Let me set the scene. 3pm on a Saturday, after a hard week at work you look forward to watching your favourite team in the premier league. Instead you’re treated to Sky sports football league coverage or none at all.

The Sky sports package at time of writing will cost you £28 a month, whilst the BT sports package in standard definition will run you £25.99. This is in addition to whatever basic package you are subscribed to. English football has become a very lucrative industry, with the television rights worth 1 billion a year. So why was the blackout enforced ?

The 3pm broadcasting blackout enforced currently in the United Kingdom means games can’t be televised between 2:45 and 5:15. In the 1960’s then Burnley chairman Bob Lord, convinced other football league chairmen that televised games would negatively affect the attendance of games that were not being broadcast, such as his Burnley team.

John Barnes of Watford and Ian Rush of Liverpool in the second game ever on English TV (Getty Images)

And so based on this 50 year old hunch every country in the world can watch every single premier league football match, except the UK. Currently after an investigation by Ofcom into how premier league rights are sold, roughly 200 out of 380 premier league games are due to be shown. So is it possible that this blackout has worked ? Well the Uk is the only league out of the top 5 european leagues where a ban like this exists, and as such we can look to these other leagues to determine if coverage really does affect match attendance. In 2011 the european court of justice investigated the validity of the blackout.

As an additional ground of justification, which is not, however, dealt with in the orders for reference, the FAPL claims that the football associations can adopt a window of two-and-a-half hours during which no football matches are to be transmitted. This is the core period during which the vast majority of football matches in the associations’ top leagues take place.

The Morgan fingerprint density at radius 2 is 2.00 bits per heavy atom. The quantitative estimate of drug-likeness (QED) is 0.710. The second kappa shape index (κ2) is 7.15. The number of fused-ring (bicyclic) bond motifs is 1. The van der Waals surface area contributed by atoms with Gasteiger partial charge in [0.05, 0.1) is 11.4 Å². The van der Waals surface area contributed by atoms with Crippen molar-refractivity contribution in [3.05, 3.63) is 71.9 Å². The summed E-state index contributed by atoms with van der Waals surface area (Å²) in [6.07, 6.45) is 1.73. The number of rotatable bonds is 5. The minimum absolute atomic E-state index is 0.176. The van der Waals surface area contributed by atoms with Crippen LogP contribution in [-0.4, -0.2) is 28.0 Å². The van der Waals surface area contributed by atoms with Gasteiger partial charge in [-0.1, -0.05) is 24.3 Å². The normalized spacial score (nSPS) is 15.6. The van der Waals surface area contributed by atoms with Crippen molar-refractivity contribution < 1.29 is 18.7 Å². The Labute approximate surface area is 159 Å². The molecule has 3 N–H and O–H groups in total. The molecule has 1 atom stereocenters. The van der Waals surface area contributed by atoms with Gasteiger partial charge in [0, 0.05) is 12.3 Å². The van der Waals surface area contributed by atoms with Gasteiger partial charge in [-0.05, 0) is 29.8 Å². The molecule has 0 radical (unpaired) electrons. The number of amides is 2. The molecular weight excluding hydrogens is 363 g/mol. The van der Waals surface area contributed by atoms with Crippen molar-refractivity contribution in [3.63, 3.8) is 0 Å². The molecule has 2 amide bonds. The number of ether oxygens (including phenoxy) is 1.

A televised game at the King Power Stadium (Matthew Lewis)

 “It is, in fact, doubtful whether closed periods are capable of encouraging attendance at matches and participation in matches. Both activities have a completely different quality to the following of a live transmission on television. It has not been adequately shown to the Court that the closed periods actually encourage attendance at and participation in matches. Indeed, there is evidence to refute this claim: for example, in an investigation of the closed periods under competition law the Commission found that only 10 of 22 associations had actually adopted a closed period. No closed periods were adopted in France, Germany, Italy and Spain, or in Northern Ireland, that is to say, within the sphere of influence of English football. (86) Furthermore, in Germany today all Bundesliga matches are evidently transmitted live without attendance at matches in the top two leagues suffering as a result.

Opinion of Advocate General Kokott delivered on 3 February 2011 Cases C‑403/08 and C‑429/08

Currently the blackout is seen as vitally important to protect the viability of lower league football, but I question how overstated this effect will be. Attending football matches is engrained in the fabric of this nations culture, and personally it is only a matter of time until the 3pm blackout will be revisited significantly. Share your opinion with #TouchlineFracas


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